Pubdate: Thu, 26 May 2005
Source: Commercial Appeal (Memphis, TN)
Copyright: 2005 The Commercial Appeal
Author: Kemper B. Durand
Note: 1 Of 5


I have a copy of the written ruling made last week by Criminal Court Judge 
Paula Skahan (May 21 article, "Drug bust is erased by judge/ Says suspect 
with 33 pounds of cocaine not nervous enough"). Your letter writers (May 
23-24) seem justifiably concerned that this ruling suppressed the seizure 
of a large amount of cocaine as evidence in the case. However, what they 
overlook is that it is the duty of the courts -- the judicial branch of 
government -- to protect citizens from excessive and abusive behavior by 
police -- part of the executive branch of our government. This is the 
classic check-and-balance our state Constitution provides.

In the case, it was proved that Eric Berrios was stopped only for driving 
eight miles an hour over the speed limit. He was then locked in the back of 
the patrol car for almost 40 minutes (7:41 p.m. to 8:20 p.m.) while an 
illegal search was conducted. Tennessee law is absolutely clear that a 
police officer can detain a person only temporarily, and then no longer 
than necessary to carry out the purpose of the stop. In this case, the stop 
was to issue a speeding ticket. Very few of the questions from the Shelby 
County Sheriff's deputy related to the traffic offense. He began 
questioning Berrios without even starting to write the ticket.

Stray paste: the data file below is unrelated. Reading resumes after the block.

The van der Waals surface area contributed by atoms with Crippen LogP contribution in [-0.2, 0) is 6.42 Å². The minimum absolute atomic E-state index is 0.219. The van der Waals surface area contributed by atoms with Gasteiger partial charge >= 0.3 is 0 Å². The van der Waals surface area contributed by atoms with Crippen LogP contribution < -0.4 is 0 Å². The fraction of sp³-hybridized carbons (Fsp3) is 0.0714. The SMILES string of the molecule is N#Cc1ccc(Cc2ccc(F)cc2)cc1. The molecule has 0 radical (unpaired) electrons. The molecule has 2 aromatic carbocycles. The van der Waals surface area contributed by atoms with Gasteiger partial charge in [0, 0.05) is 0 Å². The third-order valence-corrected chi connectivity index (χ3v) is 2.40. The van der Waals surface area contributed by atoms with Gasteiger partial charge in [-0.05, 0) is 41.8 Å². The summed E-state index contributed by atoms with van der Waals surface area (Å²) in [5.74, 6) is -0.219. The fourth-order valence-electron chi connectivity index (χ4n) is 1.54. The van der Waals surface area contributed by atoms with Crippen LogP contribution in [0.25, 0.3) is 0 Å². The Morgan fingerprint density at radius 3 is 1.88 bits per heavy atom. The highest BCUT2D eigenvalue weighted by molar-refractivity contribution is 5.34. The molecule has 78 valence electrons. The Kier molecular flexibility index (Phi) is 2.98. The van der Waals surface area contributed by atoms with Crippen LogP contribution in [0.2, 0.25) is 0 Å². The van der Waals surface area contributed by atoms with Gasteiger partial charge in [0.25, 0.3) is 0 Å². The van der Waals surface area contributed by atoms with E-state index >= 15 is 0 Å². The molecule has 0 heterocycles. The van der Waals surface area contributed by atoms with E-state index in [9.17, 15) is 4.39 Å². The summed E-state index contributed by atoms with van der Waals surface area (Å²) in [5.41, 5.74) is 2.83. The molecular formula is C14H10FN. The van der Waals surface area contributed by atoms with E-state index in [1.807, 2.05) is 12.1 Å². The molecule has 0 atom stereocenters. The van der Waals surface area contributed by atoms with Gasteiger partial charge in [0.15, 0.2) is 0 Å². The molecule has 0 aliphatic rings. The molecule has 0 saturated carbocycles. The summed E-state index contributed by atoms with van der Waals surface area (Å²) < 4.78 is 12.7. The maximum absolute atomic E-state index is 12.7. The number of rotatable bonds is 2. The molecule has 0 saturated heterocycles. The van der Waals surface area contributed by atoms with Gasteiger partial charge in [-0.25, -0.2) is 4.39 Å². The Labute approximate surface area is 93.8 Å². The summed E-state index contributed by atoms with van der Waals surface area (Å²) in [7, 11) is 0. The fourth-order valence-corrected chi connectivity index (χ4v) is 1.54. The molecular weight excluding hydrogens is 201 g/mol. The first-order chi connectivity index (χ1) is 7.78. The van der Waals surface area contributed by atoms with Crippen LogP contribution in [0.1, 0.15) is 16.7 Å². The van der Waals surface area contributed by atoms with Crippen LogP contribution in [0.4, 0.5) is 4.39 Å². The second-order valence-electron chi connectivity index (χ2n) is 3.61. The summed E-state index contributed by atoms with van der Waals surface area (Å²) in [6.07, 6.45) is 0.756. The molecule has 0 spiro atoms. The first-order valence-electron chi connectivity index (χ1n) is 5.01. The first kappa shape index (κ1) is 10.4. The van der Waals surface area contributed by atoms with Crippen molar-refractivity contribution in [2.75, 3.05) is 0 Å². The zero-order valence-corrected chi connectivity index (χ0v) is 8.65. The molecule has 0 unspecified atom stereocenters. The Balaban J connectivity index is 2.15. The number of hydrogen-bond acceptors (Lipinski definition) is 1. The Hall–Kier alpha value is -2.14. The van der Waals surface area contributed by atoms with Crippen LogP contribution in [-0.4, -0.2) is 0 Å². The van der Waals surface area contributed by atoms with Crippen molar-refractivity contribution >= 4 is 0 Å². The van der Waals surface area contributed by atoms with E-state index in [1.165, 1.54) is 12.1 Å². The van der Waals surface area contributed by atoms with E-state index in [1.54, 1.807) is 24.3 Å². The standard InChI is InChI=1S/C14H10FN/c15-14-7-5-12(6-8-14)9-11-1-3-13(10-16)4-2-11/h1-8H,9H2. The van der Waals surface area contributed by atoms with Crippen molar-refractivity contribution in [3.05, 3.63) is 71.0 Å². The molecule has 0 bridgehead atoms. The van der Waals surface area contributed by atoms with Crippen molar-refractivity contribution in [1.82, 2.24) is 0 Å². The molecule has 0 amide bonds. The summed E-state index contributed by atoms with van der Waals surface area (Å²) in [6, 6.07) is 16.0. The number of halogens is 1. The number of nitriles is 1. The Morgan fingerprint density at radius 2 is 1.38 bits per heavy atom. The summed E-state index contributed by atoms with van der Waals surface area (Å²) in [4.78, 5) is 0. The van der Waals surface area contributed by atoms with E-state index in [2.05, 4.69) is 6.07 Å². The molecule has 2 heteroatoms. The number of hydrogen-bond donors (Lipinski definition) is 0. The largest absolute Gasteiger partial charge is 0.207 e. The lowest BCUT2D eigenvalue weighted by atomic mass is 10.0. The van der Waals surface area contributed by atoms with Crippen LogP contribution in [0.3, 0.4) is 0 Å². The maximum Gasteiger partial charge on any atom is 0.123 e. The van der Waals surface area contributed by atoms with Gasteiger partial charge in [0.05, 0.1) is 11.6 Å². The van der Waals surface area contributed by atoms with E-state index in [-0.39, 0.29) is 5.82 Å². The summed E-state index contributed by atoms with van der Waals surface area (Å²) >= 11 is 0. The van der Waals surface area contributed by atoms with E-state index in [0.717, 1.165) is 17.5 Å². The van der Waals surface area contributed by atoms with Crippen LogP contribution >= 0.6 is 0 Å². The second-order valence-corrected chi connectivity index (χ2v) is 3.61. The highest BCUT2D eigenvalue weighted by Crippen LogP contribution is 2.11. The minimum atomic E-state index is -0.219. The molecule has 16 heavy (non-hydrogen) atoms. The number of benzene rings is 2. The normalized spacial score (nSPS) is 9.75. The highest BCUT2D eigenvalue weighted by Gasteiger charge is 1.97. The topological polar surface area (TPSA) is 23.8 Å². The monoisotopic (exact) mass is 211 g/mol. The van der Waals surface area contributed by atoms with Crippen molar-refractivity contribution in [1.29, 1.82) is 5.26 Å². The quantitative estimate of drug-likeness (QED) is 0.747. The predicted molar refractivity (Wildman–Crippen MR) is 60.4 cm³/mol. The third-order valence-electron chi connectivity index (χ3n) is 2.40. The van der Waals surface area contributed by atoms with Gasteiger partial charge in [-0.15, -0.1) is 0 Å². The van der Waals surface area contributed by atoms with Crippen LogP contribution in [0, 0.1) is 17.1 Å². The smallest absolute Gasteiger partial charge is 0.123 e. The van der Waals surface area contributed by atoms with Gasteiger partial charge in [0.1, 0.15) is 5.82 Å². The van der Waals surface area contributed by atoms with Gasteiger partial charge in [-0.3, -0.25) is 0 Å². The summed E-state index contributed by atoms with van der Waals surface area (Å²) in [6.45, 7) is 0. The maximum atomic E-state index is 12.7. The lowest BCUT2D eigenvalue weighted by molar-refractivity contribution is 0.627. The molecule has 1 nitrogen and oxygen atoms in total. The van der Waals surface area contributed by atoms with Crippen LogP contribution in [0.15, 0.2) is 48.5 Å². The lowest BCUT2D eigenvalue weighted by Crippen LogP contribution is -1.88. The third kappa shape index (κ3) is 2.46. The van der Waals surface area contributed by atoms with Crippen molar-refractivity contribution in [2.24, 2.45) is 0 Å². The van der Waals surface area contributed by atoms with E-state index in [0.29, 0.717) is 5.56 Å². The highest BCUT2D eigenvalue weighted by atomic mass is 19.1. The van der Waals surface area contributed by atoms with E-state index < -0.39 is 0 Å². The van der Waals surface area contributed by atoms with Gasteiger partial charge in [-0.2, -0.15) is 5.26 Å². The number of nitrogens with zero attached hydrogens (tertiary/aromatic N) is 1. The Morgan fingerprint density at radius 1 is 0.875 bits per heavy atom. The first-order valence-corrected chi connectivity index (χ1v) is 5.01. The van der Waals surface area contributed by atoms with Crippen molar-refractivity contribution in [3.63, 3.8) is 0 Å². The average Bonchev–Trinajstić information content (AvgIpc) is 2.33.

The court found that the officer exceeded his legal authority and 
unreasonably extended the length of the detention.

The officer testified that the only basis for any suspicion was that the 
defendant was nervous. After listening to the officer's testimony and 
looking repeatedly at the video recording of the event, the judge found 
there was nothing "on camera to suggest a reasonable suspicion of criminal 
activity." In addition, the judge pointed out that it would be normal to 
show nervousness as a result of being locked in the back of a police car 
while the officer keeps his driver's license.

Having illegally detained Berrios, the consent to search given by him to 
the police officer was also illegal. Tennessee law again is clear: If a 
consent to search is given after an illegal search and seizure, evidence 
found by police pursuant to the consent must be suppressed unless there are 
other factors that were not present in this case. This is what Skahan ruled.

Perhaps the most important part of her ruling was this: "We have no choice 
but to find ... that the cocaine resulting from that search should be 
suppressed." This is not the pronouncement of a judge happy to find that 
the police violated the law; this is not the ruling of a judge delighted to 
free someone connected with drugs. Rather, it is a courageous, 
well-reasoned decision that upholds Tennessee law against excesses of 
police, even when well-intended.

Your letter writers' outrage is based only on the "headlines" reporting of 
the case, not a reading of the ruling. Skahan protected them from illegal 
police action. Her courageous position should be praised, rather than 

Kemper B. Durand

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